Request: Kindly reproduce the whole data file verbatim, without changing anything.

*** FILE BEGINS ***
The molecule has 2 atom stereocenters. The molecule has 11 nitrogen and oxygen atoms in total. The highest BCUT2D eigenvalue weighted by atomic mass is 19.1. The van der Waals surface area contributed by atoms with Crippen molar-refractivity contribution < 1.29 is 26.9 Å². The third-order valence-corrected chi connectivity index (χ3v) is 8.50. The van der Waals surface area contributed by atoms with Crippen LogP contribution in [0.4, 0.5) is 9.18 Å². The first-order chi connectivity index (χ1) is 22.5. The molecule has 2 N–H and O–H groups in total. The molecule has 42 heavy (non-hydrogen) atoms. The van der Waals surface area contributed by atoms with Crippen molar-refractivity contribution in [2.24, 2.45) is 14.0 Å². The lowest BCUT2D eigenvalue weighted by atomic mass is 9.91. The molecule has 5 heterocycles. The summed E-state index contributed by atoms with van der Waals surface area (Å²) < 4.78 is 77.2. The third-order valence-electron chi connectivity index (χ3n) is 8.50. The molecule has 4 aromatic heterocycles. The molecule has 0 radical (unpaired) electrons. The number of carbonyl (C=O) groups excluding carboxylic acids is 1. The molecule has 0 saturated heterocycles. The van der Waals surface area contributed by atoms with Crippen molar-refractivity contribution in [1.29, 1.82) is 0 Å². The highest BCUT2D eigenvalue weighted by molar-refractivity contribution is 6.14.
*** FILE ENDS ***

The molecule has 2 atom stereocenters. The molecule has 11 nitrogen and oxygen atoms in total. The highest BCUT2D eigenvalue weighted by atomic mass is 19.1. The van der Waals surface area contributed by atoms with Crippen molar-refractivity contribution < 1.29 is 26.9 Å². The third-order valence-corrected chi connectivity index (χ3v) is 8.50. The van der Waals surface area contributed by atoms with Crippen LogP contribution in [0.4, 0.5) is 9.18 Å². The first-order chi connectivity index (χ1) is 22.5. The molecule has 2 N–H and O–H groups in total. The molecule has 42 heavy (non-hydrogen) atoms. The van der Waals surface area contributed by atoms with Crippen molar-refractivity contribution in [2.24, 2.45) is 14.0 Å². The lowest BCUT2D eigenvalue weighted by atomic mass is 9.91. The molecule has 5 heterocycles. The summed E-state index contributed by atoms with van der Waals surface area (Å²) < 4.78 is 77.2. The third-order valence-electron chi connectivity index (χ3n) is 8.50. The molecule has 4 aromatic heterocycles. The molecule has 0 radical (unpaired) electrons. The number of carbonyl (C=O) groups excluding carboxylic acids is 1. The molecule has 0 saturated heterocycles. The van der Waals surface area contributed by atoms with Crippen molar-refractivity contribution in [1.29, 1.82) is 0 Å². The highest BCUT2D eigenvalue weighted by molar-refractivity contribution is 6.14.